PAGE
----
The zeros of the Gaussian Entire Function and the infinite Ginibre ensemble are two natural examples of two-dimensional random point configurations whose distribution is invariant under rigid motions of the plane. Due to non-trivial correlations, the features of these two processes are quite different from the ones of the homogeneous Poisson point process. For this reason, these processes are of interest to analysts, probabilists, and mathematical physicists.

I will describe some of the things that we know about the structure and the statistics of these processes. Of particular interest are rare events, when the number of points in a certain domain is very different from its ‘typical’ value. An important example is the ‘hole’ event, when there are no zeros in a large disk. Conditioned on the hole event, the zeros exhibit a large forbidden region, outside the hole, where there are very few zeros asymptotically. This is a new phenomenon, which is in stark contrast to the corresponding result known to hold for the Ginibre ensemble.

Based on a joint work with S. Ghosh (arXiv:1609.00084).

Jan 10 Universality in numerical computations with random data. Case studies Percy Deift (NYU)

This is joint work with Govind Menon, Sheehan Olver and Thomas Trogdon. The speaker will present evidence for universality in numerical computations with random data. Given a (possibly stochastic) numerical algorithm

with random input data, the time (or number of iterations) to convergence (within a given tolerance) is a random variable, called the halting time. Two-component universality is observed for the fluctuations of the halting time, i.e., the

histogram for the halting times, centered by the sample average and scaled by the sample variance, collapses to a universal curve, independent of the input data distribution, as the dimension increases. Thus, up to two components,

the sample average and the sample variance, the statistics for the halting time are universally prescribed. The case studies include six standard numerical algorithms, as well as a model of neural computation and decision making.

Jan 17 New directions in Ramanujan graphs and complexes Ori Parzanchevski (Hebrew University of Jerusalem)

A Ramanujan graph is a finite graph which behaves, in terms of expansion, like its universal cover (which is an infinite tree). In recent years a parallel theory has emerged for simplicial complexes of higher dimension, where the role of the tree is taken by Bruhat-Tits buildings. I will recall briefly the story of Ramanujan graphs, and then explain what are “Ramanujan complexes”, and survey some of the new results regarding their construction and their properties.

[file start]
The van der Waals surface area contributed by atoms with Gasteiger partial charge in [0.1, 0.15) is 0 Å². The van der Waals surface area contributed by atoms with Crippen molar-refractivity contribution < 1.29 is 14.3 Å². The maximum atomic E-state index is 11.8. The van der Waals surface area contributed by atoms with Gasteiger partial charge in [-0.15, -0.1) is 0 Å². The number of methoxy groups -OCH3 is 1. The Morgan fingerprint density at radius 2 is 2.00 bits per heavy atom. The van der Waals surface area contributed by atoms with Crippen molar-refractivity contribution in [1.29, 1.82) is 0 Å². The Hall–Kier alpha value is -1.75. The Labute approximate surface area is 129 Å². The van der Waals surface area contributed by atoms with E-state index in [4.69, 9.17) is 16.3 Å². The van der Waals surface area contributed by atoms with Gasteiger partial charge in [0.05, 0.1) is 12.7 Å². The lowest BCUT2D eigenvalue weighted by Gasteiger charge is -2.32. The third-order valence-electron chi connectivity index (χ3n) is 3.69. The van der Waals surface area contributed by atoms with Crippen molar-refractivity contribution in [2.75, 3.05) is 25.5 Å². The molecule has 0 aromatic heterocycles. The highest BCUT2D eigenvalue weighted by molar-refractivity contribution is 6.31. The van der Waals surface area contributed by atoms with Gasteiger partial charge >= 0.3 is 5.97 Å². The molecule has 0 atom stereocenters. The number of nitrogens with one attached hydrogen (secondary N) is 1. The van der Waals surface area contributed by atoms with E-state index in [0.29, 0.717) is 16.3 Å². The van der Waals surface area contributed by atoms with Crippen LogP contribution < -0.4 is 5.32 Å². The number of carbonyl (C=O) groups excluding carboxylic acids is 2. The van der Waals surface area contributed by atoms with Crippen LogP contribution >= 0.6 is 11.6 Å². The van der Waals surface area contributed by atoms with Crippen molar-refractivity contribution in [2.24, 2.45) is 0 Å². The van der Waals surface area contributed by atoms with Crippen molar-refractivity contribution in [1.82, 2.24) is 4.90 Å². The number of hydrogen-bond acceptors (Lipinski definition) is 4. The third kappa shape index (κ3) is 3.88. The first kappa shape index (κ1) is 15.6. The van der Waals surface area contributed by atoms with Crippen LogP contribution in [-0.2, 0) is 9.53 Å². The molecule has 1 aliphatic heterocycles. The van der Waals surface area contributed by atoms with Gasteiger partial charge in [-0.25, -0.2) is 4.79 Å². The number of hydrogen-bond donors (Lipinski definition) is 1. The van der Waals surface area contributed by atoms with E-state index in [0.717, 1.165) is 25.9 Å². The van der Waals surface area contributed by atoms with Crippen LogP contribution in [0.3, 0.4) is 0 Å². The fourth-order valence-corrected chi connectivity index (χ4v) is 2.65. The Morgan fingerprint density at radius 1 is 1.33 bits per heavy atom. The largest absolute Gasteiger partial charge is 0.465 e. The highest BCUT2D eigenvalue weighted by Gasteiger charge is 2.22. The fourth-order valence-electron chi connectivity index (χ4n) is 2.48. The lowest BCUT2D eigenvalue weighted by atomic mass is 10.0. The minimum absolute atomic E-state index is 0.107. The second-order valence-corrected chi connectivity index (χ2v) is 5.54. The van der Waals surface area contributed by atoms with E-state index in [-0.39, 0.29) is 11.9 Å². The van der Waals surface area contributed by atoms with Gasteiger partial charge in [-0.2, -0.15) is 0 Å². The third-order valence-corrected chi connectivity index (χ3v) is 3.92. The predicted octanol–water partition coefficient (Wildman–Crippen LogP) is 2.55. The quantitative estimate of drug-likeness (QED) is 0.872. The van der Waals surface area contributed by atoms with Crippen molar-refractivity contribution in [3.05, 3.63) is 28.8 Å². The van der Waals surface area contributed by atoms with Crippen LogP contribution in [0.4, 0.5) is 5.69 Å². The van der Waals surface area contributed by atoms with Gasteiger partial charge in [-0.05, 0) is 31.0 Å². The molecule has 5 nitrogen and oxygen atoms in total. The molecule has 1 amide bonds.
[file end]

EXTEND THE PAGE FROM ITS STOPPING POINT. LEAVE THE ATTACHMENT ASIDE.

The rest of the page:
Jan 24 Latin squares, designs, and high-dimensional expanders Zur Luria (ETH )

Expander graphs have many wonderful properties: They are highly connected, pseudorandom, and random walks on expanders are rapidly mixing. The study of these objects has been immensely useful and fruitful for both applicative and theoretical fields. Recently, there has been a lot of interest in the study of generalizations of expander graphs to d-uniform hypergraphs. Several competing definitions have been proposed, each corresponding to a different property of expander graphs. Understanding these definitions, their applications, and the relations between them is the goal of this emerging field.

In a joint work with Alexander Lubotzky and Ron Rosenthal, we proved the existence of bounded degree coboundary expanders, a concept that generalizes high connectivity in graphs. Our work makes use of Peter Keevash’s recent construction of designs: We show that the union of a constant number of designs constructed according to Keevash’s random construction is with high probability a good coboundary expander.

The expander mixing lemma quantifies the extent to which an expander graph is pseudorandom. In a joint work with Nati Linial, we asked if there exist pseudorandom designs. In particular, we conjectured that a typical Latin square design is pseudorandom. This has implications for the Algebraic concept of quasirandom groups, introduced by Gowers. Our conjecture implies that there exist maximally quasirandom quasigroups, and we prove this fact.

There remain many promising directions for further research.

Seminar run by Prof Tom Meyerovitch